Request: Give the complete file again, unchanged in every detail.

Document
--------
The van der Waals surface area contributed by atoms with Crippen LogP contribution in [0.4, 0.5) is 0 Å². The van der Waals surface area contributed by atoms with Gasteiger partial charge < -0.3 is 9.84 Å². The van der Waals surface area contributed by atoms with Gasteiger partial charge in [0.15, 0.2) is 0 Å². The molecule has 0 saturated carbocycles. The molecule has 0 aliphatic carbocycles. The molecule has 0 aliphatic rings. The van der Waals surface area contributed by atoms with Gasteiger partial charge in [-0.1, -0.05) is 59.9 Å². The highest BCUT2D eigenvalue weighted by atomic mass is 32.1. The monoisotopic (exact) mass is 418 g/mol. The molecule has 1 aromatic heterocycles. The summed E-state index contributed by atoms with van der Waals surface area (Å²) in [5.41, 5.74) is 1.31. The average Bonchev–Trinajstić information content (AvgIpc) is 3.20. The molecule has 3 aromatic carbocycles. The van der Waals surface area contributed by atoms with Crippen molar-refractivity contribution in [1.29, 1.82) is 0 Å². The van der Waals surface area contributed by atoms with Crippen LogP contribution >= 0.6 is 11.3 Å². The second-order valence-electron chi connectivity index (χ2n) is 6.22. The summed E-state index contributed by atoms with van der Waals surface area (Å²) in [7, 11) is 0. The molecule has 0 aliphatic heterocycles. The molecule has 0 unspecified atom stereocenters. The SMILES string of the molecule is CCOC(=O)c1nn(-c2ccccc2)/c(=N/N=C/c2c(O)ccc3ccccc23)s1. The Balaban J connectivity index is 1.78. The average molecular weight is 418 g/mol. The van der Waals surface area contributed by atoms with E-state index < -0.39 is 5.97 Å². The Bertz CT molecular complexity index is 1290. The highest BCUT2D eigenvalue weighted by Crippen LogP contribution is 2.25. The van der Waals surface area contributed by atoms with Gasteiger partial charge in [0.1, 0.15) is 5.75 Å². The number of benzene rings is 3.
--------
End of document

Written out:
The van der Waals surface area contributed by atoms with Crippen LogP contribution in [0.4, 0.5) is 0 Å². The van der Waals surface area contributed by atoms with Gasteiger partial charge < -0.3 is 9.84 Å². The van der Waals surface area contributed by atoms with Gasteiger partial charge in [0.15, 0.2) is 0 Å². The molecule has 0 saturated carbocycles. The molecule has 0 aliphatic carbocycles. The molecule has 0 aliphatic rings. The van der Waals surface area contributed by atoms with Gasteiger partial charge in [-0.1, -0.05) is 59.9 Å². The highest BCUT2D eigenvalue weighted by atomic mass is 32.1. The monoisotopic (exact) mass is 418 g/mol. The molecule has 1 aromatic heterocycles. The summed E-state index contributed by atoms with van der Waals surface area (Å²) in [5.41, 5.74) is 1.31. The average Bonchev–Trinajstić information content (AvgIpc) is 3.20. The molecule has 3 aromatic carbocycles. The van der Waals surface area contributed by atoms with Crippen molar-refractivity contribution in [1.29, 1.82) is 0 Å². The van der Waals surface area contributed by atoms with Crippen LogP contribution >= 0.6 is 11.3 Å². The second-order valence-electron chi connectivity index (χ2n) is 6.22. The summed E-state index contributed by atoms with van der Waals surface area (Å²) in [7, 11) is 0. The molecule has 0 aliphatic heterocycles. The molecule has 0 unspecified atom stereocenters. The SMILES string of the molecule is CCOC(=O)c1nn(-c2ccccc2)/c(=N/N=C/c2c(O)ccc3ccccc23)s1. The Balaban J connectivity index is 1.78. The average molecular weight is 418 g/mol. The van der Waals surface area contributed by atoms with E-state index < -0.39 is 5.97 Å². The Bertz CT molecular complexity index is 1290. The highest BCUT2D eigenvalue weighted by Crippen LogP contribution is 2.25. The van der Waals surface area contributed by atoms with Gasteiger partial charge in [0.1, 0.15) is 5.75 Å². The number of benzene rings is 3.